My advice stems from the thought process on whether or not you’re planning to go back to Europe. If you don’t think you’ll get back to Europe anytime soon and you love London and are hankering to get back, then why not go?

If you are going back, I would absolutely recommend getting out into the countryside of France! We’ve spent 10 days in Paris over the course of two trips and 5 days in Normandy and 5 days in the Loire Valley. The countryside is an amazing place to spend some time and yes - very different than Paris. We love France very much and are planning a return visit to explore the Dordogne in 2020.

We’re able to travel frequently so we try to focus our time on each country and not combine destinations. I’ve found that you really get to experience the different flavors of the different areas of a country that way.

We had a car for both of our countryside visits in France. We found driving in France to be a pleasure; other drivers are very courteous and the driving flows very smoothly. I understand about not always wanting a car though. Not sure what regions might be more friendly to get around by public transportation, others may have good insight if not renting a car is a priority for you. Happy travels!

Posted by
15647 posts

kinda apples and bicycles. Big city or countryside/villages. Paris is Paris, France is France, different places with a (usually) common language. With good GPS driving in France is not challenging. But London is also a great city to visit.

and lastly, nitpicking - take Eurostar between London and Paris :-)

Posted by
489 posts

Apples and bicycles indeed. Well said Chani.
Of course Paris is not France, but it is Paris and that's wonderful. I know people who have visited France several times, say they love it, and have never left Paris. We, on the other hand, like both Paris and the rest of France. Some of our favorite memories are from times we got "lost" in the car and discovered someplace wonderful. By the way, the same thing has happened while wandering on foot in Paris.
You could certainly have a wonderful trip while staying in "just" London and Paris. Driving in France is not difficult, but you clearly have an affinity for the simplicity of the cities.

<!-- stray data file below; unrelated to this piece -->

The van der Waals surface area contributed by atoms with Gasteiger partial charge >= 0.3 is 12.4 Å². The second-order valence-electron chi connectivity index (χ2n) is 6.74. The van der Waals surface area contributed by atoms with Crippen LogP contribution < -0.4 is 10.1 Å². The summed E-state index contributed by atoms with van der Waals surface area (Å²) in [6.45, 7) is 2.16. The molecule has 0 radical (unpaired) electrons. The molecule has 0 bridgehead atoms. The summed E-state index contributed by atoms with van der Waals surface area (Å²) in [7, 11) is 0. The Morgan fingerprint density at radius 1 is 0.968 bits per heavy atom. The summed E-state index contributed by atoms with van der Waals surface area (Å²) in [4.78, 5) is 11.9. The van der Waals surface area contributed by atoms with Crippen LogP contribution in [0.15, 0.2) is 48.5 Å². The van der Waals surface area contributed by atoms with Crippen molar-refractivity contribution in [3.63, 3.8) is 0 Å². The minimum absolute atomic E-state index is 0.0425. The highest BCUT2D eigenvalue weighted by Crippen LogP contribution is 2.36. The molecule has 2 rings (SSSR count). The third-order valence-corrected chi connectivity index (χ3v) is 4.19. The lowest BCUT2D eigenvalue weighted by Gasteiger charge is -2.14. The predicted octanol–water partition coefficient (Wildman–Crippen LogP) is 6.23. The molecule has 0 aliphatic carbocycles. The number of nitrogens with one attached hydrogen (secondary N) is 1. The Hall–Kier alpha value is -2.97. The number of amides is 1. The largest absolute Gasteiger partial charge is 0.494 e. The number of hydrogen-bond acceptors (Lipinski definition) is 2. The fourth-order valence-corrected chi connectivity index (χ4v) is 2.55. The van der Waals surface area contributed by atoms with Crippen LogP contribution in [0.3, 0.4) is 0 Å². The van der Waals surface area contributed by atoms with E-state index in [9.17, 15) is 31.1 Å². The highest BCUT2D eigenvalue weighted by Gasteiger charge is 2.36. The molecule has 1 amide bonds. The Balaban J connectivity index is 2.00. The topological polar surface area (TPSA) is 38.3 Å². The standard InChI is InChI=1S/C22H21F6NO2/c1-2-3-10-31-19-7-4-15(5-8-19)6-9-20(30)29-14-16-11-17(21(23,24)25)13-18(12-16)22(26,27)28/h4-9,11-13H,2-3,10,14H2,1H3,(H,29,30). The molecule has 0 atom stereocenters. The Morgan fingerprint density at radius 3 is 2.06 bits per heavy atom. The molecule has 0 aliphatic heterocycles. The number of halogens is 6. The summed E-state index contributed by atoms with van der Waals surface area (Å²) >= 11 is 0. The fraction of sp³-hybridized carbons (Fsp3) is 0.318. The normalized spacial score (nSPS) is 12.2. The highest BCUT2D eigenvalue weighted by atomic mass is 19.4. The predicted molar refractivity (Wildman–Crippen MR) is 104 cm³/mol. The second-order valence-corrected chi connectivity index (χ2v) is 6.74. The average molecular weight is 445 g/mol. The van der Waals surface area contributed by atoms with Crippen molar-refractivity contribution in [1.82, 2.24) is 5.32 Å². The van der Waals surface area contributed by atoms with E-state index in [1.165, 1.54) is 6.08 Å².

I don't see how anyone can give you good advice without knowing what floats your boat. I considered it essential in London to go to Harrods. I doubt that's true for everyone.
Are you in the mood for apples or bicycles?

Posted by
885 posts

I agree with Julie......we have a special place in our hearts for Paris and France. We prefer renting a car and driving through the French countryside, stopping and exploring anything that catches our eye. A Parisian put us on to THE MOST BEAUTIFUL VILLAGES IN FRANCE book......what a game changer. Now when we map our routes we always try and go through as many of those places as possible......and it has made for some sweet memories. When we were doing Normandy we stopped in Beuvron En Auge, had an apple strudel there on a sidewalk cafe and it was a lovely experience......quiet and peaceful and beautiful. These villages are so worth stopping to see...and if you travel France’s countryside you will see them if you plan and do your homework. My father-in-law was a farmer and always encouraged us to get out in the countryside and truly see a country....and we have loved doing that in France. I have to admit that our 1 England experience was not a good one....48 hour layover in London, hot July days, pouring rain and the food was awful and the crowds were thick as they could be. We need to do England and give it a fair shake. I have to add that Paris is just as unique......been 3 times, to 3 different neighborhoods and each trip has been as special as the one before. Hope this helps.....have fun!

Posted by
2136 posts

18 months ago my wife had a business trip to London. We tacked on a trip to Paris while we were over there.

This May my wife had to return to London on business. This time, we went a week early and spent the time in Loches, France. While we had a wonderful time in London, since you've visited there, I would recommend Paris and the French countryside.

I would also suggest that you spend a week in Paris, then a week in one region of France. Don't try to do everything.